Given what a huge fan I am of both Brian De Palma and Paul Schrader, OBSESSION has long been a massive blind spot in my appreciation of both filmmakers’ careers. The fear when putting off seeing a long-anticipated film is that it will not live up to the expectations that I have set up for it. With OBSESSION, the expectations I had are only partially met, but that does not lead to disappointment in this case due to how strongly the film veers away from simply being De Palma’s answer to VERTIGO (my expectation).
A lengthy prologue set in 1959 finds semi-wealthy land developer Michael Courtland (Cliff Robertson) celebrate his ten-year anniversary with his wife Elizabeth (Geneviève Bujold) at a party surrounded by their friends. They dance with their ten-year-old daughter Amy (Wanda Blackman) and project the air of true love that lives up to the toast given by Robert LaSalle (John Lithgow), Michael’s business partner, of being a romance for the ages. Of course, this being a film written by Paul Schrader and directed by Brian De Palma, this fairy tale set up quickly unravels.
Elizabeth and Amy are kidnapped, with a ransom of $500,000 demanded. Michael is counseled by the police to go through with the drop, but not pay the money to strengthen their bargaining position. To put it simply, everything goes wrong, Elizabeth and Amy are killed in the rescue attempt and Michael—crippled by guilt that he caused their deaths—erects a massive monument in their honor on a large plot of valuable land that he turns into a park.
Cut to fifteen years later and Michael is still a grieving shell of a man. He and Robert take a business trip to Florence, Italy (where he met Elizabeth) and to his great shock, he meets Sandra (also Bujold), an Italian art restorer who is the spitting image of Elizabeth when she passed away. As the title suggests, Michael becomes obsessed with Sandra, bringing her back to his home in New Orleans with plans to marry. But can past sins and mistakes be so easily erased with a miraculous second chance?
OBSESSION is a fascinating film because it is largely a classily put together, old-fashioned romantic melodrama that takes a right turn into subject matter that would still be taboo today. For the first two acts, De Palma makes what can be argued to be his least boundary pushing (in terms of subject matter; his flamboyant visual style is fully intact) film before grabbing the kinky subtext present in both VERTIGO and his own film and yanking it to the surface. The change in tone that accompanies the major third act reveal is jarring, but it should be. This is De Palma and Schrader both paying homage to the films of Hitchcock while skewering the psychosexual themes of so many of them.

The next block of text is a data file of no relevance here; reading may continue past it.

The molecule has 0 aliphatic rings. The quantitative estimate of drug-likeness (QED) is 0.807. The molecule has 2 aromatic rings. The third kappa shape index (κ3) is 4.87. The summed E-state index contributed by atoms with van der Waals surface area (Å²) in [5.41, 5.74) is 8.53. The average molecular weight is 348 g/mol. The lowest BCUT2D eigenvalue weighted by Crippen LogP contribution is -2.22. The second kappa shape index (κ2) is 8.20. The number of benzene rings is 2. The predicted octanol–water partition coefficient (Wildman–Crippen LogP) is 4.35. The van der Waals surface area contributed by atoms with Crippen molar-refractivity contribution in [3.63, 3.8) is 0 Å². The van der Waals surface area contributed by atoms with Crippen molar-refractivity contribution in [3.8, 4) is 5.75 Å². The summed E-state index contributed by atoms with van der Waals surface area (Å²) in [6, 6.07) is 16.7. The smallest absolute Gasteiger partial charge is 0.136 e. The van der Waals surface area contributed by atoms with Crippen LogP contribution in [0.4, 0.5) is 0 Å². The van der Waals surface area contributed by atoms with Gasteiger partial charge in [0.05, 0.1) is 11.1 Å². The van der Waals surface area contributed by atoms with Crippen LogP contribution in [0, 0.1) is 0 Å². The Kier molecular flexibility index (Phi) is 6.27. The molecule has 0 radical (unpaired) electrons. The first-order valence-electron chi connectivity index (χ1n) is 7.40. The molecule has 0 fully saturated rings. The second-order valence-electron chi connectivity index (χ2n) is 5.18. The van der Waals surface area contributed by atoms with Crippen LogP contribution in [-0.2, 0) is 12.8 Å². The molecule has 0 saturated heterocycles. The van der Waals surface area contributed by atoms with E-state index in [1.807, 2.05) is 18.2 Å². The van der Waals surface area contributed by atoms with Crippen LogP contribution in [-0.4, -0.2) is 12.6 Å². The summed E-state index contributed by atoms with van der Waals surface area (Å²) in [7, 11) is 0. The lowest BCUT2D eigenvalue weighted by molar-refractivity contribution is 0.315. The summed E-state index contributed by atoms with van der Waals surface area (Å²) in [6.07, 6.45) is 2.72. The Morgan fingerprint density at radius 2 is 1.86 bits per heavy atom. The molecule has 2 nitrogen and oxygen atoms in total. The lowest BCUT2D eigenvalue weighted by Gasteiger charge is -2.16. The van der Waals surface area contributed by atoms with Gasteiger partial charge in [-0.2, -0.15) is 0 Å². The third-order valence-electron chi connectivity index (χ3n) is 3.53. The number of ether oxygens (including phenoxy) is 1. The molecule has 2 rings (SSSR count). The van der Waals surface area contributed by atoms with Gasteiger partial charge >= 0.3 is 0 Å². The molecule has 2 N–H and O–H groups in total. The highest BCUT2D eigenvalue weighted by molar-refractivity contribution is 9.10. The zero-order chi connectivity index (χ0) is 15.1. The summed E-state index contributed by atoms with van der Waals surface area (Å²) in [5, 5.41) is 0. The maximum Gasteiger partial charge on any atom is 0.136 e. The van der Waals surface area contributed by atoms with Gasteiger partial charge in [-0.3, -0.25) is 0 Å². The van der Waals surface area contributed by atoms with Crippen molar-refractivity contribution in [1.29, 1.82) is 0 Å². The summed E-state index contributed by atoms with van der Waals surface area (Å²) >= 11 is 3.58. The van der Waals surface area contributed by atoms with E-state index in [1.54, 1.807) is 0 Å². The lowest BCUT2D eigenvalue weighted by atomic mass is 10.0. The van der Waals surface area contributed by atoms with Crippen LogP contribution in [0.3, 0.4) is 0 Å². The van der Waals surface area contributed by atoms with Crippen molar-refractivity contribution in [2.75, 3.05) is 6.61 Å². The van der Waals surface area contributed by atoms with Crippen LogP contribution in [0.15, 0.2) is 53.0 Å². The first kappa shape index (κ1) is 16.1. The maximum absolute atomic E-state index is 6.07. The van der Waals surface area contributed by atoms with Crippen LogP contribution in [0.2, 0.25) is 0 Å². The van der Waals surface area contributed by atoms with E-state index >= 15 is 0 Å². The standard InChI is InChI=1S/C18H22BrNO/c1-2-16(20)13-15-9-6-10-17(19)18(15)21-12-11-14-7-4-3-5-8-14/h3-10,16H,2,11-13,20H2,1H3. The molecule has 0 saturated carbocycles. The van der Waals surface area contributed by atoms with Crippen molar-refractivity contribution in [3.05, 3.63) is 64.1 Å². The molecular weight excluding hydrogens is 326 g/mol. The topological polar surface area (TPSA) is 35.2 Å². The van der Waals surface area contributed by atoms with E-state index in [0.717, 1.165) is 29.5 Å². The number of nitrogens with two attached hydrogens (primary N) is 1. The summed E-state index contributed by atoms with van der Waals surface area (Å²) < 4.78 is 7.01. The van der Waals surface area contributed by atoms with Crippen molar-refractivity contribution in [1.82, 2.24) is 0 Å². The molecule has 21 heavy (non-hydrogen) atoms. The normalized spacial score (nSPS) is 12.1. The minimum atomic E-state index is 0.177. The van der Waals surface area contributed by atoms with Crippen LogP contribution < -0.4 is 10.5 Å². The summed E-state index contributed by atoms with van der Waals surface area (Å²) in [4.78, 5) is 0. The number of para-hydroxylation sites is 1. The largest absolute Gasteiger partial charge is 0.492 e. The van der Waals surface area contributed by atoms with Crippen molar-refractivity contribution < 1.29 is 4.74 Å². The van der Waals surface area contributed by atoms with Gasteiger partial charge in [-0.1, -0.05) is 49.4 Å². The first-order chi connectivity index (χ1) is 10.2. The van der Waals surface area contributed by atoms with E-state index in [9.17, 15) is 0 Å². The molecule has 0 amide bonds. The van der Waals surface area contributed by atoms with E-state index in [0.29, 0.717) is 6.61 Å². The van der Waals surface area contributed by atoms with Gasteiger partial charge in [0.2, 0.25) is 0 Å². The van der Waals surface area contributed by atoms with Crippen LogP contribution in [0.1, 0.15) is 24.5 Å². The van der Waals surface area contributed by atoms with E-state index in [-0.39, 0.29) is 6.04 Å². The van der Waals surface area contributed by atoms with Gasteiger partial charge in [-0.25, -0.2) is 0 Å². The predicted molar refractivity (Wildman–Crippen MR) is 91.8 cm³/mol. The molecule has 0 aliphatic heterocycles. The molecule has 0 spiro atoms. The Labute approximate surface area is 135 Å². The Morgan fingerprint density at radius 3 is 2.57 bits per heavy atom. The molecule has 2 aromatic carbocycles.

To make that point even more explicit, De Palma brings in Hitchcock’s frequent collaborator Bernard Herrmann to do the score and uses the same relationship of an older man romancing a much younger woman that was so often a trope in Hitchcock’s films. That second idea requires the use of diffused lighting by cinematographer Vilmos Zsigmond in the 1959 scenes to make the 52-year-old Robertson appear to be in his mid-30s. The lighting choice is carried through the rest of the film, giving the proceedings a dream-like feel that highlights the almost haunted atmospheres of New Orleans and Florence.
The entire film is thankfully not just a riff on VERTIGO. The third act of OBSESSION goes full De Palma with split diopter shots, a constantly roving camera, gratuitous slow-motion, and a some nifty forced perspective/practical effects work that takes full advantage of Bujold’s tiny stature in an astonishing sequence. With Herrmann’s bombastic orchestral score pushing the over-the-top momentum forward, the last fifteen minutes of the film practically swoons.
While Bujold gives an alternately enigmatic and emotional performance and Lithgow indulges in a “genteel Southerner” accent that is a full ham dinner with all the trimmings, Robertson is simply miscast. His stiff performance feels phoned in—especially when he has Bujold and Lithgow acting circles around him in nearly every scene. Thankfully, Sandra becomes the protagonist halfway through the film, allowing Bujold to carry OBSESSION across the finish line. If the audience had been asked to identify with and follow Robertson for the entire film, it would have been a flat experience even with De Palma’s stylish visuals.
This Blu-ray presentation from Scream Factory does a solid job of capturing the beautiful work of Zsigmond, but I wish there had been a full restoration done. That said, it does feel like this is probably the best an independently produced film from 1976 is going to look and sound if the camera negative is unavailable. A commentary by film historian Douglas Keesey is included that is informative and always interesting, if a little dry. New interviews are included with producer George Litto and editor Paul Hirsch. Of the two, Litto’s pragmatic yet affectionate walk down memory lane is more interesting, although Hirsch has great anecdotes about what happens when you get on the wrong side of Bernard Herrmann. An old featurette that I assume was carried over from a previous DVD release of the film features interviews with De Palma, Bujold, Robertson, Hirsch, and Litto. The featurette is cheesy but it is amusing to hear how different Litto and Hirsch sound now about the trials of working with Robertson (vanity over how he was shot, disrupting Bujold’s performance) versus the fawning lovefest of their older interviews.
The Scream Factory Collector’s Edition Blu-ray of OBSESSION is available today.
–Matt Wedge (@MovieNerdMatt)
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Tags: Bernard Herrmann, blu-ray review, brian de palma, Cliff Robertson, Douglas Keesey, Genevieve Bujold, George Litto, John Lithgow, Obsession, Paul Hirsch, paul schrader, scream factory, Vilmos Zsigmond, Wanda Blackman